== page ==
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There may be a problem here.

The Link to "my support.apple.com" brings up this:

"Sign In - Apple"

It will NOT allow me to post the exact URL no matter how I try.

DO NOT sign in to this. I got warnings from Safari that this might be a scam site and Safari stopped it just as it requested my Apple ID and PW........... that's dodgy. There were no Apple icons or insignia that I could see.

I then went online to Apple and other legit sites and found that coverage for Macs was 3 years and iDevices 2 years.

They did say that you could purchase Apple Care+ up to 90 days from purchase and that payment could be one-off or by instalment - up to 3 years for Macs and 2 years for iDevices.

Some citations:


Ian

That's very sad... I was really counting on it, **** then I'll have a risk on my shoulders...
Back to the plan of buying a brand new machine every 1-2y max and sell it out then, I don't wan to have 1k bill to fix it if it breaks...
Anyway, in UK the default warranty could be extended up to 6y (in England specifically) for consumer law, if it can be proved that it's the manufactor fault, but it's hard to prove for a single user...
Also, how long a monitor is supposed to last for example? How the UK regulator sets these longevity levels?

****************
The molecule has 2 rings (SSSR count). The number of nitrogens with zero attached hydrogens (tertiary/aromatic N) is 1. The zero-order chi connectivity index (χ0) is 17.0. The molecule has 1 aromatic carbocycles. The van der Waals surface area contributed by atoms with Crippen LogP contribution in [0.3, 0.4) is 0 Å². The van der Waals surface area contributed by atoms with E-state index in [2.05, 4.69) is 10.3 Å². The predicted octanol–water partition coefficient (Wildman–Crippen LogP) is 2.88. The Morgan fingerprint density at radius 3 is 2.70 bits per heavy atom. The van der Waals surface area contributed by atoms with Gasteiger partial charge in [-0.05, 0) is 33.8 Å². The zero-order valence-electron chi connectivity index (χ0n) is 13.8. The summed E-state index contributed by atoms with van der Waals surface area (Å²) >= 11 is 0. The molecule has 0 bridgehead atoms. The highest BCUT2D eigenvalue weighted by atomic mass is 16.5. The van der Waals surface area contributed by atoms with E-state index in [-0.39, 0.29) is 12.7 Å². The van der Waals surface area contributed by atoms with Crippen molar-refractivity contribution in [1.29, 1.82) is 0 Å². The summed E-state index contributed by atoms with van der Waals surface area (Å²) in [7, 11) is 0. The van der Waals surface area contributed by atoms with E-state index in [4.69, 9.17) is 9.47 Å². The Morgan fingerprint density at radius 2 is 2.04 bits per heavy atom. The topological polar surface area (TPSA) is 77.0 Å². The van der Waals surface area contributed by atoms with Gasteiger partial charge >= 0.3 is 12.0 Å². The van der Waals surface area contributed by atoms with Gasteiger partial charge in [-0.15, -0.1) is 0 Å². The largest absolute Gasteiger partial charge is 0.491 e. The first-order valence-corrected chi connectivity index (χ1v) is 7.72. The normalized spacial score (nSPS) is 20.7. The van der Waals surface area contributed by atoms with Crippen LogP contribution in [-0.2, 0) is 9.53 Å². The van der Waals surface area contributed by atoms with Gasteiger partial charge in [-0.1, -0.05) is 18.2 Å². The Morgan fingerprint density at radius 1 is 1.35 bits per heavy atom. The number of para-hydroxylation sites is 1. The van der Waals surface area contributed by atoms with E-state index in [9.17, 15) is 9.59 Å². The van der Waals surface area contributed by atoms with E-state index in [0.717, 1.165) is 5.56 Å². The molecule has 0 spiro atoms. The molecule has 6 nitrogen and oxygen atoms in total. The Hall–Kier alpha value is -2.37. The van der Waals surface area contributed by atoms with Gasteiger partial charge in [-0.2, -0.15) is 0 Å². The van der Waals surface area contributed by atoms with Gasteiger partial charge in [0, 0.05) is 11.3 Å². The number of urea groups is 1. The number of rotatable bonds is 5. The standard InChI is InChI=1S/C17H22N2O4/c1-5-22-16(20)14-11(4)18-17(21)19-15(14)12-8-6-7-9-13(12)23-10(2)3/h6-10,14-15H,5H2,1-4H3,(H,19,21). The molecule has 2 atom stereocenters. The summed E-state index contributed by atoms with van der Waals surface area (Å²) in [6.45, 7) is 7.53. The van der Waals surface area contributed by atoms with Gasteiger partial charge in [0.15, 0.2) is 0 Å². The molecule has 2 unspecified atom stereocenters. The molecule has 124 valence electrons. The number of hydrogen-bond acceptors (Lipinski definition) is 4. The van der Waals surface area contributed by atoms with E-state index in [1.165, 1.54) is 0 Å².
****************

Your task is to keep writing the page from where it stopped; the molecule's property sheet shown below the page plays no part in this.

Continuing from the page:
Plus, what is it supposed to include? Monitor stops working? Keyboard fault? CPU melted? How can I successfully prove such things without having Apple being smarter than me. I can record a video that there is no damage, but they can always blame the battery etc, so I can pay at least a minimum amount of cash for their costs...

Regarding the website, you must have some adblocker, I tried by myself and the certificate belongs to Apple, also the domain obviously.
 
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IWT


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In this document for Apple Care UK, you can read the following: https://www.apple.com/legal/sales-s...plus/2209/220907_applecareplusmac_uk_ipid.pdf

When does the cover start and end?

Coverage starts on the date you purchased AppleCare+. This means that if you buy AppleCare+ after you purchase your Apple device you will only receive coverage on your covered Apple device from that date. The technical support coverage starts on expiry of the complimentary technical support cover provided by the manufacturer, which starts on the date you purchase your Apple device. For Fixed-Term Policies, coverage ends 36 months from the date you purchased AppleCare+ as shown on your sales receipt for your device. For Annual Policies, your coverage is for twelve (12) months (one year) from the date you purchased AppleCare+ as shown on your sales receipt and will automatically renew each year beginning on the date you purchased AppleCare+ as shown on your sales receipt unless cancelled earlier. Coverage may end earlier if you have exercised your right to cancel.

To me it seems that Apple can't cancel the contract, but there's can be always some exception due to their business changes etc...
One limit that I'd pose is 7 years for the hardware supportability...